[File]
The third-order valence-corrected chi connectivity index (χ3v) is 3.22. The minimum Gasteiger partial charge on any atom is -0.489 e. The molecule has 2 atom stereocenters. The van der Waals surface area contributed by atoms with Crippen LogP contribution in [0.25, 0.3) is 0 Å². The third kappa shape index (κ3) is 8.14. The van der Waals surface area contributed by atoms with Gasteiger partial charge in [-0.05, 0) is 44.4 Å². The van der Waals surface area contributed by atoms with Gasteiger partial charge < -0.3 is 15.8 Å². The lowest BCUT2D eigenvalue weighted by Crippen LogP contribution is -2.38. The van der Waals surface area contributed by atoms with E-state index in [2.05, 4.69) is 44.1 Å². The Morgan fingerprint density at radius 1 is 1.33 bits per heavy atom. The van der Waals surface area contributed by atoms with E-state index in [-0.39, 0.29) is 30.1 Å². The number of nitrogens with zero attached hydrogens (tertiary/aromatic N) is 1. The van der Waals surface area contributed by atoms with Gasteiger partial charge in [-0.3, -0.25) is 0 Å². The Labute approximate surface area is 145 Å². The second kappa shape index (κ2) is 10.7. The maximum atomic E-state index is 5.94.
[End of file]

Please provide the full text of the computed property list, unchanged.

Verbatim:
The third-order valence-corrected chi connectivity index (χ3v) is 3.22. The minimum Gasteiger partial charge on any atom is -0.489 e. The molecule has 2 atom stereocenters. The van der Waals surface area contributed by atoms with Crippen LogP contribution in [0.25, 0.3) is 0 Å². The third kappa shape index (κ3) is 8.14. The van der Waals surface area contributed by atoms with Gasteiger partial charge in [-0.05, 0) is 44.4 Å². The van der Waals surface area contributed by atoms with Gasteiger partial charge < -0.3 is 15.8 Å². The lowest BCUT2D eigenvalue weighted by Crippen LogP contribution is -2.38. The van der Waals surface area contributed by atoms with E-state index in [2.05, 4.69) is 44.1 Å². The Morgan fingerprint density at radius 1 is 1.33 bits per heavy atom. The van der Waals surface area contributed by atoms with E-state index in [-0.39, 0.29) is 30.1 Å². The number of nitrogens with zero attached hydrogens (tertiary/aromatic N) is 1. The van der Waals surface area contributed by atoms with Gasteiger partial charge in [-0.3, -0.25) is 0 Å². The Labute approximate surface area is 145 Å². The second kappa shape index (κ2) is 10.7. The maximum atomic E-state index is 5.94.